Becoming a BCU coach is a more involved process than becoming an ACA instructor. I’ve heard some call getting a BCU 5 star coach certification the equivalent to getting a university post graduate masters degree in difficulty. Getting the Level 5 in ACA is not easy, but also not equal to a college degree.

Many of the BCU classes also seem to be more involved. For example, I believe the BCU tides and currents class is done over 2 days, with 1 day being all in a classroom. Most ACA tides and currents classes are done in 1 day on the water (or near water, like at launch site, for the theory portions).

A lot probably will come down to what is available to you. It seemed to be that certain areas were more one org than the other. For example, it seemed (10+ years ago) that Seattle had a had a lot of BCU folks, where northern California was mostly ACA. Now at least I know NorCal does have a mix, but is still ACA heavy. If your area (both local for day classes and large area for going to multi-day events) is more one than the other, that might be your best bet.

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Good luck with BCU if you have to join to locate an instructor.

For ACA instructors, I am under the impression that there are continuing education requirements if you want to continue teaching as an ACA instructor. To just get a certification, there are no further requirements. Many camps and venues that have canoe or kayak programs require some sort of certification, not necessarily instructor level, to be hired.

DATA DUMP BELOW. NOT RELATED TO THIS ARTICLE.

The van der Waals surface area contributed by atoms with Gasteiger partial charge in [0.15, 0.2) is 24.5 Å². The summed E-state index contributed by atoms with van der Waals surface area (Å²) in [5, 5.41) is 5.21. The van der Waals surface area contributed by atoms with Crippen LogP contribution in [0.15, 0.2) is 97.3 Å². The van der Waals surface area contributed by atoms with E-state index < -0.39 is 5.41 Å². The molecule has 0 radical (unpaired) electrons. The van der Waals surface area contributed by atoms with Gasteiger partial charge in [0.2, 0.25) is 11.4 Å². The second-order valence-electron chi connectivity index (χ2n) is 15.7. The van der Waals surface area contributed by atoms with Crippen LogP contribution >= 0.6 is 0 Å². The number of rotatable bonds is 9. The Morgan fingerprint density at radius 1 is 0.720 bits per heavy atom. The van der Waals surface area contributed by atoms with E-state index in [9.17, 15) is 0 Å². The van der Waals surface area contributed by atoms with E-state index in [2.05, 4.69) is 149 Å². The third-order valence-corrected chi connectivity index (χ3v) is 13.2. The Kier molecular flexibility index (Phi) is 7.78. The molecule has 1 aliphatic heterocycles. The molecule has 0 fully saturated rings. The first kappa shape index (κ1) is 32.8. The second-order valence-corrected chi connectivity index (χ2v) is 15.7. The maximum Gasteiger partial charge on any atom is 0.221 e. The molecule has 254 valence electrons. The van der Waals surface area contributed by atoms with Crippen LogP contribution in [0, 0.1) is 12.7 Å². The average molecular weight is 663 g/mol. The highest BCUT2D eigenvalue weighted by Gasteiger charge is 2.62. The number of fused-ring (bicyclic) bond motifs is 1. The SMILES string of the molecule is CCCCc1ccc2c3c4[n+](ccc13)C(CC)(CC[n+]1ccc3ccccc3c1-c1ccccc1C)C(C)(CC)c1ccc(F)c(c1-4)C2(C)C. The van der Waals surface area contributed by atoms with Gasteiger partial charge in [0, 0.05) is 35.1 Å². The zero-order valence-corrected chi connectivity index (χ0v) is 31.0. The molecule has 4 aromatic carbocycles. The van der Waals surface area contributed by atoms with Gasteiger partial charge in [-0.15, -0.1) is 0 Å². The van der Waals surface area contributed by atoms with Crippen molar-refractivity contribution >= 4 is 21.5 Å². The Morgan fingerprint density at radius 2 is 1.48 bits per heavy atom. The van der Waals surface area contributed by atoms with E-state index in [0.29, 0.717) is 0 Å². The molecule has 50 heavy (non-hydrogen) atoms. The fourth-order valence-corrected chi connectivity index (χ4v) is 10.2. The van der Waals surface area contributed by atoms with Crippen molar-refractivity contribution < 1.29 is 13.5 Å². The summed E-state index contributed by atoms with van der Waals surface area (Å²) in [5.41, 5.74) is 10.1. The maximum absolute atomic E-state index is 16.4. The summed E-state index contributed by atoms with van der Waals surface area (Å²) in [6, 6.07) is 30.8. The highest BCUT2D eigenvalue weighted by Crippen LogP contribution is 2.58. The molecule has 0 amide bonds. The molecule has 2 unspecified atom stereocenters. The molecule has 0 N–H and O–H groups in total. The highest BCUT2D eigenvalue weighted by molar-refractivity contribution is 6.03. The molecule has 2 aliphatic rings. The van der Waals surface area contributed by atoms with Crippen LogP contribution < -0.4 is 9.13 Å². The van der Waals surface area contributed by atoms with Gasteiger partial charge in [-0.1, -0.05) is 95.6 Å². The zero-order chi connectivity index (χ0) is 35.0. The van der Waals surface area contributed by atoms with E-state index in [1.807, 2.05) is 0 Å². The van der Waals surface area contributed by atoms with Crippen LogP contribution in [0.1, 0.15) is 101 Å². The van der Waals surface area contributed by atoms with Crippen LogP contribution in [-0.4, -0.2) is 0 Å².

My understanding on it:
BCU focuses on how to do.
ACA Focuses on how to do and how to teach.

That’s just how its been described to me, but I’ve never done anything in the BCU, only ACA.

I would suggest getting your training at the Kayak Academy in Issaquah WA. George will teach you more in one week than the ACA program will in several years.

That’s just about getting it, and also far off. It’s getting it insofar as recognizing that individual instructors have individual talents. It’s not getting it at all insofar as believing that the ACA is going to limit someone’s ability to teach or learn kayaking well. There are many very talented ACA instructors out there. And the ACA seems pretty big on differentiated instruction. The good ones recognize both tried and true best practices, why they have been recognized as best practices, as well as the fun and effectiveness of exploring options in connection with the individual student(s) they are working with. The good ones also recognize the danger of sapping the fun out of kayaking. and actively try to mitigate this occurring. I guess I just don’t recognize that the ACA mandates or recommends a program that limits what a paddler can learn in a week, or what an instructor can teach in a week.

As far as I know, ACA sets minimum requirements on what an instructor teaches for a student to be tested for certification. However it does not limit what they can teach beyond that if they wish. Larger classes with students of varying abilities may necessarily limit what can be taught in a certain time frame, however smaller or individual classes may allow an instructor to go beyond the minimum requirements. It’s up to the individual instructor.

Of course it’s not necessarily in the instructor’s (or outfitter’s) interest to grant more advanced certifications that are not paid for.